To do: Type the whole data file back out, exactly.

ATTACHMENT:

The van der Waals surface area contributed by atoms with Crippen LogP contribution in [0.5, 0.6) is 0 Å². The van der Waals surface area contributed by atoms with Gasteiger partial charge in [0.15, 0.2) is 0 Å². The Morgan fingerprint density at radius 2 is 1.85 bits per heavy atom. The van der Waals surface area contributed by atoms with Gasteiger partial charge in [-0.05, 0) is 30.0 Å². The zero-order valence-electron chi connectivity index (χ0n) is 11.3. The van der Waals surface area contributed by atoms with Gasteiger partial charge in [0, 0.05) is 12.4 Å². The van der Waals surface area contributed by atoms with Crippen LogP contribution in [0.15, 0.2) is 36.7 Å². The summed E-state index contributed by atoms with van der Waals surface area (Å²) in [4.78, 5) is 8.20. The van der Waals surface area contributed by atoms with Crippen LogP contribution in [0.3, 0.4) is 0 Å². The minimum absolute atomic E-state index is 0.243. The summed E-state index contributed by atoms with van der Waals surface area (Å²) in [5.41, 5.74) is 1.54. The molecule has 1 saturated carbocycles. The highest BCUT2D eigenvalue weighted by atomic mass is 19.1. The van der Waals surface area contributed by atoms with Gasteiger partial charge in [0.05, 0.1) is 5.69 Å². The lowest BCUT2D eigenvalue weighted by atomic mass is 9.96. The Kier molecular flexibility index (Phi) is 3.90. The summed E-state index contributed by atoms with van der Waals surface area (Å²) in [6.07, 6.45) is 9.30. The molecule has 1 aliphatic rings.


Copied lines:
The van der Waals surface area contributed by atoms with Crippen LogP contribution in [0.5, 0.6) is 0 Å². The van der Waals surface area contributed by atoms with Gasteiger partial charge in [0.15, 0.2) is 0 Å². The Morgan fingerprint density at radius 2 is 1.85 bits per heavy atom. The van der Waals surface area contributed by atoms with Gasteiger partial charge in [-0.05, 0) is 30.0 Å². The zero-order valence-electron chi connectivity index (χ0n) is 11.3. The van der Waals surface area contributed by atoms with Gasteiger partial charge in [0, 0.05) is 12.4 Å². The van der Waals surface area contributed by atoms with Crippen LogP contribution in [0.15, 0.2) is 36.7 Å². The summed E-state index contributed by atoms with van der Waals surface area (Å²) in [4.78, 5) is 8.20. The van der Waals surface area contributed by atoms with Crippen LogP contribution in [0.3, 0.4) is 0 Å². The minimum absolute atomic E-state index is 0.243. The summed E-state index contributed by atoms with van der Waals surface area (Å²) in [5.41, 5.74) is 1.54. The molecule has 1 saturated carbocycles. The highest BCUT2D eigenvalue weighted by atomic mass is 19.1. The van der Waals surface area contributed by atoms with Gasteiger partial charge in [0.05, 0.1) is 5.69 Å². The lowest BCUT2D eigenvalue weighted by atomic mass is 9.96. The Kier molecular flexibility index (Phi) is 3.90. The summed E-state index contributed by atoms with van der Waals surface area (Å²) in [6.07, 6.45) is 9.30. The molecule has 1 aliphatic rings.